Rachel Botsman, the author of a book on the subject, says the consumer peer-to-peer rental market alone is worth $26 billion. Broader definitions of the sharing economy include peer-to-peer lending (though cash is hardly a spare fixed asset) or putting a solar panel on your roof and selling power back to the grid (though that looks a bit like becoming a utility). And it is not just individuals: the web makes it easier for companies to rent out spare offices and idle machines, too. But the core of the sharing economy is people renting things from each other.

Such “collaborative consumption” is a good thing for several reasons. Owners make money from underused assets. Airbnb says hosts in San Francisco who rent out their homes do so for an average of 58 nights a year, making $9,300. Car owners who rent their vehicles to others using RelayRides make an average of $250 a month; some make more than $1,000. Renters, meanwhile, pay less than they would if they bought the item themselves, or turned to a traditional provider such as a hotel or car-hire firm. (It is not surprising that many sharing firms got going during the financial crisis.) And there are environmental benefits, too: renting a car when you need it, rather than owning one, means fewer cars are required and fewer resources must be devoted to making them.

For sociable souls, meeting new people by staying in their homes is part of the charm. Curmudgeons who imagine that every renter is Norman Bates can still stay at conventional hotels. For others, the web fosters trust. As well as the background checks carried out by platform owners, online reviews and ratings are usually posted by both parties to each transaction, which makes it easy to spot lousy drivers, bathrobe-pilferers and surfboard-wreckers. By using Facebook and other social networks, participants can check each other out and identify friends (or friends of friends) in common. An Airbnb user had her apartment trashed in 2011. But the remarkable thing is how well the system usually works.

Peering into the future

The sharing economy is a little like online shopping, which started in America 15 years ago. At first, people were worried about security. But having made a successful purchase from, say, Amazon, they felt safe buying elsewhere. Similarly, using Airbnb or a car-hire service for the first time encourages people to try other offerings. Next, consider eBay. Having started out as a peer-to-peer marketplace, it is now dominated by professional “power sellers” (many of whom started out as ordinary eBay users). The same may happen with the sharing economy, which also provides new opportunities for enterprise. Some people have bought cars solely to rent them out, for example.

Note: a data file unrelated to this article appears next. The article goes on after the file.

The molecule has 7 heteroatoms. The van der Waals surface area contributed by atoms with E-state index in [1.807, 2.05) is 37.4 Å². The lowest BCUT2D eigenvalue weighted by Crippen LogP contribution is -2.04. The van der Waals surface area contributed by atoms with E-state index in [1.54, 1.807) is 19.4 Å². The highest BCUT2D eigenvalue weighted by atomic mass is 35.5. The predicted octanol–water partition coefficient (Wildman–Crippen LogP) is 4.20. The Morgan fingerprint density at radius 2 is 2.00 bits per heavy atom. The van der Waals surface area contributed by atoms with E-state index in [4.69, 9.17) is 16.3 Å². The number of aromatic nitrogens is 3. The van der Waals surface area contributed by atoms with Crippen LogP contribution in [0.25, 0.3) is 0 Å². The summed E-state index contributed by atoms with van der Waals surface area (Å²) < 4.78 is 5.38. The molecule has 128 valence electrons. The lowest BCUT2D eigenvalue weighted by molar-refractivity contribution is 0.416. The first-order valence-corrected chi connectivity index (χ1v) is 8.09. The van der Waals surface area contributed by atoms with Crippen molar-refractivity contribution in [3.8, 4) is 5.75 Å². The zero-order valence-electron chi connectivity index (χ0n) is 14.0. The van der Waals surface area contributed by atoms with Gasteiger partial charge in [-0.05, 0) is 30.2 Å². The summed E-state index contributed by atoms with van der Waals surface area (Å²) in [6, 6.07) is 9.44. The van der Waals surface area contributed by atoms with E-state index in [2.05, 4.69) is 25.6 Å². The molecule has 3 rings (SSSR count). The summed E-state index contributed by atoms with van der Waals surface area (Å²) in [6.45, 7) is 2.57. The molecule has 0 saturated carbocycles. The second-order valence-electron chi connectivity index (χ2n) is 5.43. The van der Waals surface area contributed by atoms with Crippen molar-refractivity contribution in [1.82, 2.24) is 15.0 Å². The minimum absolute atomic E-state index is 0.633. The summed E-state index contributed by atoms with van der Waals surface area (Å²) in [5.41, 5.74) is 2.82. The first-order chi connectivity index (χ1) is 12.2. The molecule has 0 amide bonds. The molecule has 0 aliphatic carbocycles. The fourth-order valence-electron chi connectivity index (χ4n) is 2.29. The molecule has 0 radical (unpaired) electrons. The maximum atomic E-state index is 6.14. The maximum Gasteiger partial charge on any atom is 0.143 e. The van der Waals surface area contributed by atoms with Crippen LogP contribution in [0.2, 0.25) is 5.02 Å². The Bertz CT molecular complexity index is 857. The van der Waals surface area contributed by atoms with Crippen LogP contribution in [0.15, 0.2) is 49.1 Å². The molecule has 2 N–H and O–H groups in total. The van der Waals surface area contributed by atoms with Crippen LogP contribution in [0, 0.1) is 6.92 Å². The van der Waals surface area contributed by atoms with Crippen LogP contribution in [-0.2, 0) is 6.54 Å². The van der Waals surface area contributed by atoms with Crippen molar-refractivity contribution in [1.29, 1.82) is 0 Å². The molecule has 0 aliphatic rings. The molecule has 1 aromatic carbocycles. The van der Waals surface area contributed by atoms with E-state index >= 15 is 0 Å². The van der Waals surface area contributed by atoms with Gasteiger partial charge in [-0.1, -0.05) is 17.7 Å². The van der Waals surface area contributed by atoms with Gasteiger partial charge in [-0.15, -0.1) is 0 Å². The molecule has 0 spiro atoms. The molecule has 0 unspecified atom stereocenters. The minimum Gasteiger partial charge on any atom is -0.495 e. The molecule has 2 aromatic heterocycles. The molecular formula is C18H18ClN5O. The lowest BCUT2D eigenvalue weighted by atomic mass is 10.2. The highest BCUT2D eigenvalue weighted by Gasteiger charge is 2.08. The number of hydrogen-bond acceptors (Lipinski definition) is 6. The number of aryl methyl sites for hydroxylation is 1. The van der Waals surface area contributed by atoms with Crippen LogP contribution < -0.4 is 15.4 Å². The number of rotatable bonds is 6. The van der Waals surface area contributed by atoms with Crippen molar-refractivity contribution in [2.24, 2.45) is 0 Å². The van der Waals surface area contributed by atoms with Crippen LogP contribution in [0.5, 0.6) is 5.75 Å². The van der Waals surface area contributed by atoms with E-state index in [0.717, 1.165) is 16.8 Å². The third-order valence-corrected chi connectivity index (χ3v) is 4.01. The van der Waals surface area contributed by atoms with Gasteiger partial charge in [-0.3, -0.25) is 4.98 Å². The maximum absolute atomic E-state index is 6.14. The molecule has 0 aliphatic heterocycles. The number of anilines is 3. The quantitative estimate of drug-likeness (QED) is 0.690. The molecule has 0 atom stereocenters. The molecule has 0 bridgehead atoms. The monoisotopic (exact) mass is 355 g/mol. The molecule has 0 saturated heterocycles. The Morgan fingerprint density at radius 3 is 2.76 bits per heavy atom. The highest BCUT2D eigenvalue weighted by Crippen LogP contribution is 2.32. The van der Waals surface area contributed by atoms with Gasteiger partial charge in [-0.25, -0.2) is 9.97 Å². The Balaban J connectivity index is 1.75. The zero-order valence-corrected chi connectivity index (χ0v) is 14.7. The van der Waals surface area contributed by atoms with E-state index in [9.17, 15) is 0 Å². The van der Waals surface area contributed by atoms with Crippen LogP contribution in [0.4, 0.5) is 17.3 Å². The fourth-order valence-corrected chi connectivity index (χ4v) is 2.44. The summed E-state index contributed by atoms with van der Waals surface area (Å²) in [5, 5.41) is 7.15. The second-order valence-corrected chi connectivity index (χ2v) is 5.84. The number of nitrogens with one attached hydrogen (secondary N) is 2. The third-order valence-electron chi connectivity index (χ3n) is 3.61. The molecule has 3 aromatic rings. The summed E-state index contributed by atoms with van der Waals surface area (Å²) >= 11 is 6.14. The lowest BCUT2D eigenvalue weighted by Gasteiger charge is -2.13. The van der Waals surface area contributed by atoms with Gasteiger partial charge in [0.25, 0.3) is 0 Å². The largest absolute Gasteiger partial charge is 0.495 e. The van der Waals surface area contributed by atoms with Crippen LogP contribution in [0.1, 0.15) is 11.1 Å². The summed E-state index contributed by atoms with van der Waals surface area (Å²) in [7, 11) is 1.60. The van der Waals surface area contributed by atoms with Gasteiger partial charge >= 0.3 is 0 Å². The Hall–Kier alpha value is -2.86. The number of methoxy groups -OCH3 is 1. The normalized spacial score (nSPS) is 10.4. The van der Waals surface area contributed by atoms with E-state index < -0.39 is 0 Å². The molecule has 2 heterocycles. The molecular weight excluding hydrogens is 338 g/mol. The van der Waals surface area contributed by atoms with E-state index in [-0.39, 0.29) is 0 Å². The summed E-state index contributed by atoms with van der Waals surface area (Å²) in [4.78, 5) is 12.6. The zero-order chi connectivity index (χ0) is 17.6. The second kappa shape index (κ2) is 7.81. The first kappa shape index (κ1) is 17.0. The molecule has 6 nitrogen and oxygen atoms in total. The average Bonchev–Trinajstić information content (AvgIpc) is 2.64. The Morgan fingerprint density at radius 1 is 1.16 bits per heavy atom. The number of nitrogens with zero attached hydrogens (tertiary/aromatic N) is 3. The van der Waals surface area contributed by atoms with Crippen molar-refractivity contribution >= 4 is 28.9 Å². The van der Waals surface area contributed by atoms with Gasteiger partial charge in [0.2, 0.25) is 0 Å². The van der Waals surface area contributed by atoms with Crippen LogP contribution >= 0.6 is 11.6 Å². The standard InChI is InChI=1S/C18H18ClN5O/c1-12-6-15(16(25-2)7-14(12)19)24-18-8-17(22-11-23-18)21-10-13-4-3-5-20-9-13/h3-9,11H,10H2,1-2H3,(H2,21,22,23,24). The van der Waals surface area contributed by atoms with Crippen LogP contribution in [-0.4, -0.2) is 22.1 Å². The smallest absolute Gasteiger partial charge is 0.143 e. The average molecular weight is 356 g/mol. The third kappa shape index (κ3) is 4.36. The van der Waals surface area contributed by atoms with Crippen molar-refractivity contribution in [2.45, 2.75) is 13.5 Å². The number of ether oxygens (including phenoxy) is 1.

Incumbents are getting involved too. Avis, a car-hire firm, has a share in a sharing rival. So do GM and Daimler, two carmakers. In future, companies may develop hybrid models, listing excess capacity (whether vehicles, equipment or office space) on peer-to-peer rental sites. In the past, new ways of doing things online have not displaced the old ways entirely. But they have often changed them. Just as internet shopping forced Walmart and Tesco to adapt, so online sharing will shake up transport, tourism, equipment-hire and more.

The main worry is regulatory uncertainty (see Technology Quarterly article). Will room-renters be subject to hotel taxes, for example? In Amsterdam officials are using Airbnb listings to track down unlicensed hotels. In some American cities, peer-to-peer taxi services have been banned after lobbying by traditional taxi firms. The danger is that although some rules need to be updated to protect consumers from harm, incumbents will try to destroy competition. People who rent out rooms should pay tax, of course, but they should not be regulated like a Ritz-Carlton hotel. The lighter rules that typically govern bed-and-breakfasts are more than adequate.

The sharing economy is the latest example of the internet’s value to consumers (see Free exchange). This emerging model is now big and disruptive enough for regulators and companies to have woken up to it. That is a sign of its immense potential. It is time to start caring about sharing.
(The Economist 2013/03/11)